Fight Against Terrorism Must Hinge on More World Solidarity, Says Review

Proposal of La Civiltà Cattolica

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ROME, OCT. 8, 2001 (Zenit.org).- The response to the Sept. 11 terrorist attacks must be a more-just world for all people, says an editorial in the latest issue of La Civiltà Cattolica.

Drafts of the bimonthly Jesuit review are always reviewed by the Vatican Secretariat of State.

“In addition to defensive and repressive measures against terrorism, everyone´s conscience has been shaken by the attacks on the United States,” the editorial states. “If the globalized economy involves everyone, everyone ought to have an equal opportunity to participate in global wealth, in order to be able to build a more habitable world.”

The title of the editorial quotes John Paul II´s description of Sept. 11: “A Dark Day in the History of Humanity.”

According to the review, the struggle against terrorism should entail a “cultural revolution in the West,” to be able to “understand the causes” of the “expansion of such a phenomenon.”

To do so, “it is important to begin to drain the water in which terrorism swims, which consists of pervasive anti-Western sentiments, especially in the disinherited Arab and Muslim masses,” the article states.

Given the concern in the West caused by terrorism, which has resulted in the restriction of some liberties and a brake on the economy, Civiltà Cattolica believes that it would help “to begin to look at these problems through the eyes of the inhabitants of Third World countries who, in the great majority, are anguished by their daily struggle for survival.”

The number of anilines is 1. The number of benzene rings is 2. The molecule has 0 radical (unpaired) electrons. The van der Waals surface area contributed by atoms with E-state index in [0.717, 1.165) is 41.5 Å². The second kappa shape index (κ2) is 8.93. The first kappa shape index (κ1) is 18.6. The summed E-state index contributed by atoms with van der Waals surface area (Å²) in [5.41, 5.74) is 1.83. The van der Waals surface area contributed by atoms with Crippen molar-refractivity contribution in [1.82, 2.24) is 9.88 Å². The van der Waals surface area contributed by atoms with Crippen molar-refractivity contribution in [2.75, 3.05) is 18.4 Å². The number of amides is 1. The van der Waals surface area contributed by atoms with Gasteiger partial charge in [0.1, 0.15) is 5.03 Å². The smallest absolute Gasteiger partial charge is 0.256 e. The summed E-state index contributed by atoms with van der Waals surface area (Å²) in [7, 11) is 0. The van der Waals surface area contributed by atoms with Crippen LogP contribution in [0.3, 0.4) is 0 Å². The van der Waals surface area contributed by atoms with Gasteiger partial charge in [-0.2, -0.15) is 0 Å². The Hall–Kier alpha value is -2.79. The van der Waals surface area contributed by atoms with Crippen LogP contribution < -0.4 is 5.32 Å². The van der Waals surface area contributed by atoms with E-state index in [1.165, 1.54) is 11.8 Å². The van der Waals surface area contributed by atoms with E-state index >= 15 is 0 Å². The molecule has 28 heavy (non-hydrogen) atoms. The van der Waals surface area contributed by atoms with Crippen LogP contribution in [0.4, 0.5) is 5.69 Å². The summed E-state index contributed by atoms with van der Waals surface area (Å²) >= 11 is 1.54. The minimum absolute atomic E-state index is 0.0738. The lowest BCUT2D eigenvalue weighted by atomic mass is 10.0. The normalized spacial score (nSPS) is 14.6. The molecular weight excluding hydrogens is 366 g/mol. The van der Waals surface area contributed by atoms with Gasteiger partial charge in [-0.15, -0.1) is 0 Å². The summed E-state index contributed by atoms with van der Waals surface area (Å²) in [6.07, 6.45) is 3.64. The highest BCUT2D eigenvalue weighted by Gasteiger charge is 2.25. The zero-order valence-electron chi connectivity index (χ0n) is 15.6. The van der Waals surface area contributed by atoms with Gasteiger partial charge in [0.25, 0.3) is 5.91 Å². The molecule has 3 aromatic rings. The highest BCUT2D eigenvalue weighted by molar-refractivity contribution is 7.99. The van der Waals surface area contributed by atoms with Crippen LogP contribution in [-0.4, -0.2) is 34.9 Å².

“Thus, for example, the stance of the G-8 countries gathered in Genoa will seem increasingly unwise, having avoided every specific commitment to allocate 0.7% of their own gross national product to poor countries,” the editorial continues.

This is the reason for the need to globalize solidarity, an expression coined by John Paul II.

As regards the struggle against terrorism, La Civiltà Cattolica stresses the need to be aware of the difference “between moderate Muslim states and movements, and fundamentalist Muslim movements and, within the latter, between those who reject recourse to violence as contrary to the Koranic mandate, and those who take recourse to terrorism.”

The editorial warns against the “danger of a hunt for Arabs and Muslim believers” being unleashed, which “would also be a tragic error.”

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